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What's happening with today's corn prices? Understand the fundamentals

Agriculture.com Staff 07/06/2010 @ 5:15pm

Last month I wrote about scenario planning as it applies to commodity markets and developing your marketing strategy. One major component of understanding the markets is understanding the basics of fundamental analysis in the current marketplace. Only then can you begin to understand what the markets might be doing, and begin to determine your next marketing strategies.

Fundamental analysis can be broken down into two essential words: supply and demand. Supply and demand is a very simple equation, but it gets more complicated when you try to forecast prices in the future. Commodities trade in cycles -- annually as well as over years. Sometimes supplies will be tight and prices will be high. Other times, we just have too much of a commodity and prices fall accordingly.

So, who tracks current supply and demand? The USDA has a sophisticated monitoring system, which announces on a monthly basis the current and projected supplies, as well as demand.

On the supply side, they track:

  • US and Global Planted Acres
  • US and Global Harvested Acres
  • US and Global Yield/Acre
  • US and Global Final Production Numbers

On the demand side, they track:

  • Crush Numbers (soybeans and soymeal)
  • Bio Demand (corn for ethanol and soybeans for biodiesel)
  • Exports
  • Feed Usage

When you add up total supplies and subtract total demand, the number remaining is termed as the "ending stock."

When it comes to your marketing, here are the key components to remember:

  • If ending stocks are large but getting smaller, prices will trend higher.
  • If ending stocks are large and getting larger, prices will trend lower.
  • If ending stocks are small but growing, prices will trend down.
  • If ending stocks are small and getting smaller, prices will trend up.

Here's another fact to bear in mind: It is PERCEPTION or ANTICIPATION of the above components which drives the market. Here's how that applies to what's happening with corn prices:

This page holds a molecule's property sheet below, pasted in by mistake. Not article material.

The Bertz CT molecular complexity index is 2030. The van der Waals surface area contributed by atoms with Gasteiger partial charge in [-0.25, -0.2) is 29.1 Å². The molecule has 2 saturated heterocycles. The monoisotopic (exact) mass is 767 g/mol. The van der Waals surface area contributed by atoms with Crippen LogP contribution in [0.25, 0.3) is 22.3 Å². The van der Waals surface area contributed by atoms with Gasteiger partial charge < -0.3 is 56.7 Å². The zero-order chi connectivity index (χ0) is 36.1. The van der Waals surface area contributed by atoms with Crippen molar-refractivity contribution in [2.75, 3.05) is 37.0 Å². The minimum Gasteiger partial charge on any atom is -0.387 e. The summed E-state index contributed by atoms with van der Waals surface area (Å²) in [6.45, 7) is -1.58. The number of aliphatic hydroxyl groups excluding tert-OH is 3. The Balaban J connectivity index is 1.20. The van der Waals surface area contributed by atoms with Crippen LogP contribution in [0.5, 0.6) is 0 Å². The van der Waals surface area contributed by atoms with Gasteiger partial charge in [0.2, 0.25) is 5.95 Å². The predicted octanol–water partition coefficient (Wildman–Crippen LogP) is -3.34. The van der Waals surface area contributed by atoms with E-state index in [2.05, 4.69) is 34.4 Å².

RIGHT NOW: The market is starting to perceive that corn ending stocks are large and getting smaller, and prices overall are trending higher. In other words, the market is moving higher on gossip. Officially, there is NO exact number to prove the above perception. All we know is that currently 8% of the corn crop is under snow and not harvested, therefore, no hard data of 2009 supply exists. Traders are concerned that the 8% standing in snow may lose bushels, therefore supply on a near potential record crop, might not be as large as initially perceived.

There's lots of wishy washy, not concrete talk in that previous sentence. It's that wishy washy talk that makes the market move. Bear in mind, once we do have all of the final supply and demand numbers for 2009, it will be months from now, and the market move may already be over. (Remember, as you may have heard around the agricultural industry before, "A known fundamental is a useless fundamental.")

While understanding fundamental analysis is a key component of your marketing, it is only one component. Relying on market OUTLOOK to make pricing decisions will leave your guts tied in knots. That is why it is so important to learn to make marketing decisions strategically and not based on an outlook. When you have the information to make a proper outlook, that information has already been factored into prices, it is old news and the price move is over with. When you focus on outlook and what HAS happened fundamentally, and while you were WAITING to price with confidence to make your marketing decision, prices slipped away. The opportunity is gone.

So, tempting as it might be to wait until we are 100% sure of what demand is, or to be 100% certain of where our supply is at, remember this: Often times, once the market is 100% certain, it is 100% certain that your pricing opportunity has passed.

If you have questions, you can e-mail Naomi or post a marketing question here:

Last month I wrote about scenario planning as it applies to commodity markets and developing your marketing strategy. One major component of understanding the markets is understanding the basics of fundamental analysis in the current marketplace. Only then can you begin to understand what the markets might be doing, and begin to determine your next marketing strategies.

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